Tailwind for me and my process is not as useful as writing the necessary css. It could be the script, template, and style blocks way of writing Vue SFCs that drives a lot of this, but my brain wasn't built for pure utility class usage.

Josh Collinsworth has this to say:

Tailwind is nearly as ubiquitous as it is polarizing these days. (I trust if you’ve been interested enough to read this far, I don’t need to cite any sources there.)

Proponents show a near cult-like devotion to Tailwind, some even going so far as to claim it’s “fixed” CSS—or at the very least, made it manageable and predictable in a way it wasn’t for them before. Most frontend frameworks and products feature a first-class Tailwind integration, due to its soaring popularity.

Detractors, on the other hand, claim Tailwind is messy; it gets in the way; it violates core fundamentals of web development; it cuts against the grain; it diminishes the power of CSS; and/or that it does the opposite of what it’s supposed to, adding complexity and making projects even harder to maintain.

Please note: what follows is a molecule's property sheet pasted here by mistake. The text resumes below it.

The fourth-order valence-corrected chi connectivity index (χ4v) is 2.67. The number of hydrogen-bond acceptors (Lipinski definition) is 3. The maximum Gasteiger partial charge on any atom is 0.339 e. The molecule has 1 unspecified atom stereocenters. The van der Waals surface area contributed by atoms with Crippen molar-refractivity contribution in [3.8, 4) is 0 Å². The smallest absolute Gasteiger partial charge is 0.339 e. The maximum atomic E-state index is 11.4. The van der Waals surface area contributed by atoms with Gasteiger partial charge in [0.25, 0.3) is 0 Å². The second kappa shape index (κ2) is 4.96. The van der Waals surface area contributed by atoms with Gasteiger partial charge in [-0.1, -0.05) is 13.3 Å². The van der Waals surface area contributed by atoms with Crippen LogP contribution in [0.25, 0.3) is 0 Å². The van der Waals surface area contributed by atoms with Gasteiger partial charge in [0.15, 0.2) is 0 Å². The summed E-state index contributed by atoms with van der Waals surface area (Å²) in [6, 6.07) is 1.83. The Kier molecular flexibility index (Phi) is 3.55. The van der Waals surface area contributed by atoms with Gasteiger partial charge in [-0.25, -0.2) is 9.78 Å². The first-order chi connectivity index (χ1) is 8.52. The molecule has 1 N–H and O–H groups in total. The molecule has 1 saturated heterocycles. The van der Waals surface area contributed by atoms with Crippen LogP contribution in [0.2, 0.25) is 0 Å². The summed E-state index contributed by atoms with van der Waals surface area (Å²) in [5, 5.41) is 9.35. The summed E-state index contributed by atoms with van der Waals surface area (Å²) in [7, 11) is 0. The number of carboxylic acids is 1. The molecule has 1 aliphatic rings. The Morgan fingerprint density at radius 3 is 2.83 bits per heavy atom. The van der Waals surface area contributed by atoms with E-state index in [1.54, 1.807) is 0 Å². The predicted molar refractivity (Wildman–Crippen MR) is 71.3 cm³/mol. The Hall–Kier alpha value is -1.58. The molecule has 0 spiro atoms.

I am in that latter camp because of my particular preferences and use cases, but I can see how useful it would be for, say, a React-based project and why that might make maintenance easier.

I think the overall conclusion being a matter of what a certain set of developers values has a lot of merit. I don't want to use Tailwind in its entirety, but I don't want to dismiss its utility either.